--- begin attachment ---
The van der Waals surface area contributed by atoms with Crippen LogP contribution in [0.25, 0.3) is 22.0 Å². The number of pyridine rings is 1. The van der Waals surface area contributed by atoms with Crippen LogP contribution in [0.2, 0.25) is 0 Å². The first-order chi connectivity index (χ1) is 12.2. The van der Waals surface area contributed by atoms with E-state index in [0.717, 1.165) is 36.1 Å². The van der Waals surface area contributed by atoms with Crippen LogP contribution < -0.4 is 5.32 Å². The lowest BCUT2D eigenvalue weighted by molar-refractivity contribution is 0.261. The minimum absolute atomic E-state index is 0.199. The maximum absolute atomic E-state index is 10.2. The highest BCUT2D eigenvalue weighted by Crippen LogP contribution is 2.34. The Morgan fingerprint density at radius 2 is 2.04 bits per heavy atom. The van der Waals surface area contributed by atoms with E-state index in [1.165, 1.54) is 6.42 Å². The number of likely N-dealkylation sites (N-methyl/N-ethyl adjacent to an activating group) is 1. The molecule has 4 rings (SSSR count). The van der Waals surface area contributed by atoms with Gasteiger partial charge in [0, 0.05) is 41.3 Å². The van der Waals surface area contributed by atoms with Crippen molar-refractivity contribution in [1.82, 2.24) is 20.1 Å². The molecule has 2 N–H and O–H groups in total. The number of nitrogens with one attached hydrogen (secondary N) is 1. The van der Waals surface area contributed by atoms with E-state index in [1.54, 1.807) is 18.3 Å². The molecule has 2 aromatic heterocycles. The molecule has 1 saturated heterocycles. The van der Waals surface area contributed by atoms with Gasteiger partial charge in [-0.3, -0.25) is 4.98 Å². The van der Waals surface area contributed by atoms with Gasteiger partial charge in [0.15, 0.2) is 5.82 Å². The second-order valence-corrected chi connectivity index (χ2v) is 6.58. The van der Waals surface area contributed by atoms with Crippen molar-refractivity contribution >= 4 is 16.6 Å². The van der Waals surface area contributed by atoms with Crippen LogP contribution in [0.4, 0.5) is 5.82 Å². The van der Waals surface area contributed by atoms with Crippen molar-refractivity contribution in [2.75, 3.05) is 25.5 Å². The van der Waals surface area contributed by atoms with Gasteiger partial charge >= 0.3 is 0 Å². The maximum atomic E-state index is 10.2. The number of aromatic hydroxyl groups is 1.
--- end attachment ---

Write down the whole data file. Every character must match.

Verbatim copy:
The van der Waals surface area contributed by atoms with Crippen LogP contribution in [0.25, 0.3) is 22.0 Å². The number of pyridine rings is 1. The van der Waals surface area contributed by atoms with Crippen LogP contribution in [0.2, 0.25) is 0 Å². The first-order chi connectivity index (χ1) is 12.2. The van der Waals surface area contributed by atoms with E-state index in [0.717, 1.165) is 36.1 Å². The van der Waals surface area contributed by atoms with Crippen LogP contribution < -0.4 is 5.32 Å². The lowest BCUT2D eigenvalue weighted by molar-refractivity contribution is 0.261. The minimum absolute atomic E-state index is 0.199. The maximum absolute atomic E-state index is 10.2. The highest BCUT2D eigenvalue weighted by Crippen LogP contribution is 2.34. The Morgan fingerprint density at radius 2 is 2.04 bits per heavy atom. The van der Waals surface area contributed by atoms with E-state index in [1.165, 1.54) is 6.42 Å². The number of likely N-dealkylation sites (N-methyl/N-ethyl adjacent to an activating group) is 1. The molecule has 4 rings (SSSR count). The van der Waals surface area contributed by atoms with Gasteiger partial charge in [0, 0.05) is 41.3 Å². The van der Waals surface area contributed by atoms with Crippen molar-refractivity contribution in [1.82, 2.24) is 20.1 Å². The molecule has 2 N–H and O–H groups in total. The number of nitrogens with one attached hydrogen (secondary N) is 1. The van der Waals surface area contributed by atoms with E-state index in [1.54, 1.807) is 18.3 Å². The molecule has 2 aromatic heterocycles. The molecule has 1 saturated heterocycles. The van der Waals surface area contributed by atoms with Gasteiger partial charge in [-0.3, -0.25) is 4.98 Å². The van der Waals surface area contributed by atoms with Gasteiger partial charge in [0.15, 0.2) is 5.82 Å². The second-order valence-corrected chi connectivity index (χ2v) is 6.58. The van der Waals surface area contributed by atoms with Crippen molar-refractivity contribution >= 4 is 16.6 Å². The van der Waals surface area contributed by atoms with Crippen LogP contribution in [0.4, 0.5) is 5.82 Å². The van der Waals surface area contributed by atoms with Crippen molar-refractivity contribution in [2.75, 3.05) is 25.5 Å². The van der Waals surface area contributed by atoms with Gasteiger partial charge >= 0.3 is 0 Å². The maximum atomic E-state index is 10.2. The number of aromatic hydroxyl groups is 1.